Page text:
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In the near future I'm going to play in a one-shot (DND 5e) and I might want to play a level 4 divination wizard. When I read Portent I saw the following line: When you finish a long rest, roll two d20s and record the numbers rolled.

And now I'm wondering if the start of the one-shot counts as having had a long rest. Because there is a good chance I won't get to set up Portent otherwise (since it is a one-shot).

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3 Answers 3

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The character most likely took a long rest some time in the recent past.

It would be...unusual...if your character has never taken a long rest. Unless for some reason your character has spent their long rest resources between the last long rest and the beginning of the story, which I would find quite odd, you definitely start the game with all of your resources, because they recharged whenever you took a long rest last.

But ask the DM just in case - I’ve played in a game where the party started out in prison with no hit dice and the casters had limited spell slots. There are scenarios where it makes sense for a divination Wizard to start the game without portent available, but I’d certainly expect to start most games assuming I’ve had a long rest.

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    \$\begingroup\$ The only scenario I could think of where you wouldn't have taken a long rest (ie slept the night) would be if the adventure starts with the characters being made by a god or undergoing some other form of genesis. That might be a neat way to start an adventure/one-shot but I feel like you would've known about it ahead of time (probably affects your background) but even then I'd have started the characters with their full resources. \$\endgroup\$
    – Someone_Evil
    Feb 27 at 14:15
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    \$\begingroup\$ @Someone_Evil Sure? Even when the adventure has them start on a tree sticking out from a cliff where not concentrating in not falling off means falling? \$\endgroup\$
    – Trish
    Feb 27 at 15:03
  • \$\begingroup\$ The character would still have taken a long rest at some point in your history, so effects like Hex Warrior "at the end of a long rest you can ..." can assumed to be activated, letting you use +Cha for the weapon you select, until the end of your next long rest. Even if they're currently exhausted from not completing a long rest (or getting naps) in the last 24 or even 48 hours. A DM could tell you that you'd already use up some of your per-long-rest abilities while getting into the current predicament, but you've had a long rest at some point since gaining your current class level(s). \$\endgroup\$ Mar 1 at 11:11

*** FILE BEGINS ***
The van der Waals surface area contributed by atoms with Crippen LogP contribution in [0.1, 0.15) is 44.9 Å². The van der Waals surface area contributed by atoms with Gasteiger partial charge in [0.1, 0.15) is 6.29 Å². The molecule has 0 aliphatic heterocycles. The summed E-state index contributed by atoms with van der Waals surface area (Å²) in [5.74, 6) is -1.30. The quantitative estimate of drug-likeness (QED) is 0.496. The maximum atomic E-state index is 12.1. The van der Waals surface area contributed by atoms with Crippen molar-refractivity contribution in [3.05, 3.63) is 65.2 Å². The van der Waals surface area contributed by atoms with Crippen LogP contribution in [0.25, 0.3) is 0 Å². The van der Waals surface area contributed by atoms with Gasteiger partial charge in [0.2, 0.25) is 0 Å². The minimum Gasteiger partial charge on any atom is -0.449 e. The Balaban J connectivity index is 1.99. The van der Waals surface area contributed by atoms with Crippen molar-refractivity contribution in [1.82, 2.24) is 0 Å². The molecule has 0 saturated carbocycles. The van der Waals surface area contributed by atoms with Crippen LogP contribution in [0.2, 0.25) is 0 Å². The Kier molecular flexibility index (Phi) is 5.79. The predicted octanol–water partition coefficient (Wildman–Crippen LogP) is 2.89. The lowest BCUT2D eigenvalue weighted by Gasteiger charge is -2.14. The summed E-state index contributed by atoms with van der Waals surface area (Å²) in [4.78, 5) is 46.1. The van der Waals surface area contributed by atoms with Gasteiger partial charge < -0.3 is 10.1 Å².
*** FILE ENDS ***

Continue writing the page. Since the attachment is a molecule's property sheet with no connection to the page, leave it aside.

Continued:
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Ask your DM, only they can answer

Creating Adventures (DMG 71)

Creating adventures is one of the greatest rewards of being a Dungeon Master. [...] When you design an adventure, you call the shots. You do things exactly the way you want to.

("You" in the above refers to the DM.)

A Clear Focus on the Present (DMG 71)

Instead of dealing with what happened in the past, an adventure should focus on describing the present situation, what the bad guys are up to, and how the adventurers became involved in the story.

(Emphasis mine in the above.)

How to Play (PHB 7)

  1. The DM describes the environment.

All the above rules are indirectly giving the answer to your question. It is up to the DM to decide how the adventure starts, including whether you've had a long rest and have gained any benefits from your class abilities.

Just ask them. Getting a technically correct answer from internet people will not sway them either way on whether you can have your portent dice at the start, or not, as they may decide that the opening scene begins with you exhausted and your resources drained.

Also, I have never seen any rule that explicitly states the exact conditions of how an adventure starts, in regards to resources, so you are unlikely to find any RAW source to tell you an answer one way or the other.

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It depends on the circumstances of the adventure start.

Ask your GM before or after setting up the adventure hook, what the state of your characters and equipment is, if you have charges of this and that ability or if you are presumed to have used your special abilities, such as Portent. A good three examples:

If your GM describes you all in your underwear, sitting on a tree hanging from a cliff and tired to the bone from having to stay awake for the last 3 days lest falling down, then that is your state: without equipment, fatigued, and most definitely not rested and most likely with reduced capabilities.

If your GM describes you just arriving at the inn after a long day of overland travel, you might have had your Long Rest in the morning, but also would most likely be only worse for the travel-wear, possibly with some status effects from the travel exertion.

If your GM describes you as having just woken up in the inn, then you are most likely well-rested and had your long rest - unless they describe you as having a massive hangover.

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